November 30, 2015 • 12:25 am
From the Harvard Business Review
Five years ago I published a version of this tongue-in-cheek checklist on HBR.org that highlighted how organizations kill creativity. It really touched a nerve—people flooded the post with examples from their own organizations of how their managers and colleagues stifled innovation. Even clichés like “We’ve always done it this way” seemed to be alive and well back then. Given all the talk in recent years about unleashing creativity in organizations, I wondered whether the same creativity killers are still at work today. So, I’m posting a slightly edited version of the original video to ask viewers around the world what’s changed. What happens in your organization today that shuts down creative thinking? Please post your examples of anti-creativity in the comments section. Thanks, and enjoy.
Filed under: 3►STYLE, 8►BUSINESS, ■ About Organisational Cultures, ■ Creativity, ■ Dream Jobs, ■ Harvard Business Review, ■ Podcasts
November 26, 2015 • 9:22 am
English helps drive business growth.
A vast majority of companies with adequate English proficiency believe they are more competitive globally because of their employees’ proficiency, according to an ETS and Ipsos Public Affairs survey of 749 HR leaders of large, multinational companies in 13 countries.
The need for English is growing.
According to an ETS and Ipsos Public Affairs survey of 749 HR leaders of large, multinational companies in 13 countries, the demand for employees who are proficient in English will continue to grow.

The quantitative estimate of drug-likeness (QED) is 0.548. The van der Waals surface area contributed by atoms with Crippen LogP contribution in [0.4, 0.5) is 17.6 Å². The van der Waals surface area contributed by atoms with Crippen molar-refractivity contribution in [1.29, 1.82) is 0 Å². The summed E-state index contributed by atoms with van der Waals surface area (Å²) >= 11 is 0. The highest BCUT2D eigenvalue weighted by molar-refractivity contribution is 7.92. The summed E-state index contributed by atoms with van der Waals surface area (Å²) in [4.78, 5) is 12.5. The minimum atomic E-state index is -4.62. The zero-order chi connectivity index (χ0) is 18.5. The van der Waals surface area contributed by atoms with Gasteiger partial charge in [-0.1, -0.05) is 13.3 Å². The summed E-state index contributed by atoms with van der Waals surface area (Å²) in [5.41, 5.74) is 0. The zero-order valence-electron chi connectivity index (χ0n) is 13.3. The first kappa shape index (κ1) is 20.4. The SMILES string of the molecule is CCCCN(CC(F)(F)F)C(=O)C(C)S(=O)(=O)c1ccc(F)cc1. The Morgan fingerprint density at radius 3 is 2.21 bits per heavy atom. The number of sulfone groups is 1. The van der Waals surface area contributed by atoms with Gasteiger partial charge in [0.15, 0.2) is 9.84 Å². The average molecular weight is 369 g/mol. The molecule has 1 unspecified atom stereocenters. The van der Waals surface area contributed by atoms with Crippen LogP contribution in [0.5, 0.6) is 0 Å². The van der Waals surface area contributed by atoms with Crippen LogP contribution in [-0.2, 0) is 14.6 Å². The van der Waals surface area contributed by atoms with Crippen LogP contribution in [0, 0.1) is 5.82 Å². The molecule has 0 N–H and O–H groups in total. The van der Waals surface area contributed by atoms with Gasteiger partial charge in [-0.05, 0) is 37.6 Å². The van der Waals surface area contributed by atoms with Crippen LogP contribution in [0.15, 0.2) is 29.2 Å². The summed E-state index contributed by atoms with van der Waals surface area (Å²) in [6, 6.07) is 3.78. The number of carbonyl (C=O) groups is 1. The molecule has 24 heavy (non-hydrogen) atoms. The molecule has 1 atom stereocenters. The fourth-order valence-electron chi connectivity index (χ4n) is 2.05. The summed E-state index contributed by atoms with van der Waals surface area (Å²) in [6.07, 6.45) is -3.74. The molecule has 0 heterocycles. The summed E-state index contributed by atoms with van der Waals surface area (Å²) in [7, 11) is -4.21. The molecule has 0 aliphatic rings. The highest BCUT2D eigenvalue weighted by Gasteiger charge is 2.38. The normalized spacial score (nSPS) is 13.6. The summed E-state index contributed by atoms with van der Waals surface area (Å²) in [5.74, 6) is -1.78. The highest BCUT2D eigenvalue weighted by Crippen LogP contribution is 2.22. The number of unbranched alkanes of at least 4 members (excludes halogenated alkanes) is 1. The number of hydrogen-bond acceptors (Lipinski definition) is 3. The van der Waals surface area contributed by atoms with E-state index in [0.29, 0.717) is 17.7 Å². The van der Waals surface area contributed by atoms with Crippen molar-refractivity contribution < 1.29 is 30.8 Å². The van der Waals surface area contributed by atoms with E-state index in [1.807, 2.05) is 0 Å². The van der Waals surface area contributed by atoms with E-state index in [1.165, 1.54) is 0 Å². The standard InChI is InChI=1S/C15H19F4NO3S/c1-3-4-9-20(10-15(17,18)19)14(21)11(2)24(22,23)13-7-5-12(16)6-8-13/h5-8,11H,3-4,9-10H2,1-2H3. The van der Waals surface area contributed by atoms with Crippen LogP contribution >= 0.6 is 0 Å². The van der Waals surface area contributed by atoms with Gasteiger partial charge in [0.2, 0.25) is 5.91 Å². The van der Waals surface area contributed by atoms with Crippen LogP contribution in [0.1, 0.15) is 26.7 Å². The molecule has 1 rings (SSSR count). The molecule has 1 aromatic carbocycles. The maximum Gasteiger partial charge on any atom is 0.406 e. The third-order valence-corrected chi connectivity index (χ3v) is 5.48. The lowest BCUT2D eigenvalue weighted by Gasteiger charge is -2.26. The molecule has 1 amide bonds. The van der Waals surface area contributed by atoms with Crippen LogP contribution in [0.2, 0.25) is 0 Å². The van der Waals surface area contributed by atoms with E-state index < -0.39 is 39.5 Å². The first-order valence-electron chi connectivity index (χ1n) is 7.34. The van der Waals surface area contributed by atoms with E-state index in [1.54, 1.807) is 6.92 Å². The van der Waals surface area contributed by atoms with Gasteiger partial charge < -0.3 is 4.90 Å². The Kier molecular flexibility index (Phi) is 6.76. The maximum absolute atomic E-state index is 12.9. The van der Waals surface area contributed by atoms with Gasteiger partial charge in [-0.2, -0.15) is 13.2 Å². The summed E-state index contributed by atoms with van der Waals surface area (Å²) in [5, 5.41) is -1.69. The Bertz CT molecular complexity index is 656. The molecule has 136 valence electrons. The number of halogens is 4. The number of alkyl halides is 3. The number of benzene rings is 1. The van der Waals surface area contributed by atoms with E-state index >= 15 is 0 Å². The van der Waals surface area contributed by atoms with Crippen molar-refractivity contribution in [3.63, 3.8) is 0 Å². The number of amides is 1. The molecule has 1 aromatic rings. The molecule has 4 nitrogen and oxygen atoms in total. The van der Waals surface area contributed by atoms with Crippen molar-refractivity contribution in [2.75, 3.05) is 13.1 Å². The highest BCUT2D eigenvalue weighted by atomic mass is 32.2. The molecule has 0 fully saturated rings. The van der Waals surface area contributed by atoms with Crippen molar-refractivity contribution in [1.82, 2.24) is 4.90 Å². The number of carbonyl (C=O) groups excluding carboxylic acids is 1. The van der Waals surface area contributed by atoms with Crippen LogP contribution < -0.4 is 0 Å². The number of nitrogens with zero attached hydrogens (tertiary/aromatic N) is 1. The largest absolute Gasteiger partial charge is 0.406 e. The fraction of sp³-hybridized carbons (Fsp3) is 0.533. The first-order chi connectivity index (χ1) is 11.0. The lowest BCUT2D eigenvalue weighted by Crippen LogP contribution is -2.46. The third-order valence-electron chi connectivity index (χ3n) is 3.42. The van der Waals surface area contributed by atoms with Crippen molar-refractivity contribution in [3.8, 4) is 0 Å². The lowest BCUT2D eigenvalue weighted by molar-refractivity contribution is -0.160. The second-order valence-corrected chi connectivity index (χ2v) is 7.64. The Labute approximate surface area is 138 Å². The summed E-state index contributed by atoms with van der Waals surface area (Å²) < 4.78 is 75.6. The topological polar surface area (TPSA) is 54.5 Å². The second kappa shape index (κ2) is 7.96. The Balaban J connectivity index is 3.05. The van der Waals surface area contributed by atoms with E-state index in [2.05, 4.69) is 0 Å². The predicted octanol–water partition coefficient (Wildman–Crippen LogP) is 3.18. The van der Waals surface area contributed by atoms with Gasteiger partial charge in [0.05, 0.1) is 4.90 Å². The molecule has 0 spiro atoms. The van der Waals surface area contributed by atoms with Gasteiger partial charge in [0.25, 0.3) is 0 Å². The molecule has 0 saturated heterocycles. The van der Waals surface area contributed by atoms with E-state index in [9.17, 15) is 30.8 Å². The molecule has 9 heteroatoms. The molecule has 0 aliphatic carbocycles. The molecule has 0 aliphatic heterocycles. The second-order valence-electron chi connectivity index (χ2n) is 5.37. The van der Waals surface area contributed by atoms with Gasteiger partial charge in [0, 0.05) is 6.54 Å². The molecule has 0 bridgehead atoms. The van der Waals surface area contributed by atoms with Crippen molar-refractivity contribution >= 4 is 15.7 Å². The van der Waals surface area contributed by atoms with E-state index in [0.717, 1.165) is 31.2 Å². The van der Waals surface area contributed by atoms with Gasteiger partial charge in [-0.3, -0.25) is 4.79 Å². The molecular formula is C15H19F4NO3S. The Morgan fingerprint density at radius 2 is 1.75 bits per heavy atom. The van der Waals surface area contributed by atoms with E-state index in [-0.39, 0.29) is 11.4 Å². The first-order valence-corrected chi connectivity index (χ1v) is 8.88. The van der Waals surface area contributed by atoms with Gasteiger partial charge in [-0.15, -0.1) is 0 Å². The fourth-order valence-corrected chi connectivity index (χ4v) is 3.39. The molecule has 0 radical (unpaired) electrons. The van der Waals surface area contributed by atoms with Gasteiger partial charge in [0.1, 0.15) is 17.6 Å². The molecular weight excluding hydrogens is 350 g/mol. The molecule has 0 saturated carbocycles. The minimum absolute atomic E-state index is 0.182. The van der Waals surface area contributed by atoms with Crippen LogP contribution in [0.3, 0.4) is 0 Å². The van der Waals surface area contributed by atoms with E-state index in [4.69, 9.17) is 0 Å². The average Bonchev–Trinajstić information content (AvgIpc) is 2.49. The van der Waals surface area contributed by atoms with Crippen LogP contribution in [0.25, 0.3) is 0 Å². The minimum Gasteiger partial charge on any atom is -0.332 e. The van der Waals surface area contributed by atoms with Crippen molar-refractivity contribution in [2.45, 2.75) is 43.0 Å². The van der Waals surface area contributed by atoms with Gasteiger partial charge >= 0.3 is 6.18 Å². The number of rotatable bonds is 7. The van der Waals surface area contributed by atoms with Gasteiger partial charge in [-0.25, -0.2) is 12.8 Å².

English proficiency opens doors.
With a solid understanding of English, your employees may build better relationships internationally.
English Is the Language of the Internet
The Internet connects people all over the globe and accounts for a greater share of the world GDP than agriculture or energy. Used by more than a quarter of all Internet users, English is the single most used language on the Web.
English as a common language drives efficiency.
ETS and Ipsos Public Affairs surveyed 749 HR leaders of large, multinational companies in 13 countries. They described the role English plays in the efficiency — and therefore the cost effectiveness — of their staff. Communication, collaboration and productivity are all at stake.
Explore the Impact of English Proficiency on Global Business
In today’s global marketplace, English is the universal language of business. In our exclusive whitepaper, 66% of companies reported that the lack of an English-proficient workforce posed a challenge for global expansion. Alternatively, 94% of companies with adequate English proficiency have found that English has made them more competitive globally. Putting English proficiency first drives global growth and leads to business success in new markets.
Filed under: 1►LISTEN▼, 8►BUSINESS, ■ Global Issues, ■ Technology & Our Generation